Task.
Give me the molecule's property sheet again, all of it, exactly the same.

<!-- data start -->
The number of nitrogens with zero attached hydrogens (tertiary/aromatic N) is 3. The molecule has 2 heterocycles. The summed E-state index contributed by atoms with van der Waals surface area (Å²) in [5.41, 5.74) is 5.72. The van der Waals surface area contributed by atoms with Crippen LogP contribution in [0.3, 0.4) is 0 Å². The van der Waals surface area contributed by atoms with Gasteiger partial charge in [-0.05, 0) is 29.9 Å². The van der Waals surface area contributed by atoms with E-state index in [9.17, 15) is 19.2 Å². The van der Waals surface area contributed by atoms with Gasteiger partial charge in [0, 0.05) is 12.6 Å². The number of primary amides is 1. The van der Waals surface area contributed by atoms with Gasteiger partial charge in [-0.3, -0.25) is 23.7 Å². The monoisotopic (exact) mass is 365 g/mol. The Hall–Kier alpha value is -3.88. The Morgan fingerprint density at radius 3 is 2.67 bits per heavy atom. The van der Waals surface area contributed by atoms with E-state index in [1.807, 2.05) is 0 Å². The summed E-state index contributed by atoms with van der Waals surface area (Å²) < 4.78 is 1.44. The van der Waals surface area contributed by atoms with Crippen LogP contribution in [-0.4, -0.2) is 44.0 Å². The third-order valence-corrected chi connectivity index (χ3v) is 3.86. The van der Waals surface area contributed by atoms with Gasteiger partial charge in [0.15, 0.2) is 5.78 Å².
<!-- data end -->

The number of nitrogens with zero attached hydrogens (tertiary/aromatic N) is 3. The molecule has 2 heterocycles. The summed E-state index contributed by atoms with van der Waals surface area (Å²) in [5.41, 5.74) is 5.72. The van der Waals surface area contributed by atoms with Crippen LogP contribution in [0.3, 0.4) is 0 Å². The van der Waals surface area contributed by atoms with Gasteiger partial charge in [-0.05, 0) is 29.9 Å². The van der Waals surface area contributed by atoms with E-state index in [9.17, 15) is 19.2 Å². The van der Waals surface area contributed by atoms with Gasteiger partial charge in [0, 0.05) is 12.6 Å². The number of primary amides is 1. The van der Waals surface area contributed by atoms with Gasteiger partial charge in [-0.3, -0.25) is 23.7 Å². The monoisotopic (exact) mass is 365 g/mol. The Hall–Kier alpha value is -3.88. The Morgan fingerprint density at radius 3 is 2.67 bits per heavy atom. The van der Waals surface area contributed by atoms with E-state index in [1.807, 2.05) is 0 Å². The summed E-state index contributed by atoms with van der Waals surface area (Å²) < 4.78 is 1.44. The van der Waals surface area contributed by atoms with Crippen LogP contribution in [-0.4, -0.2) is 44.0 Å². The third-order valence-corrected chi connectivity index (χ3v) is 3.86. The van der Waals surface area contributed by atoms with Gasteiger partial charge in [0.15, 0.2) is 5.78 Å².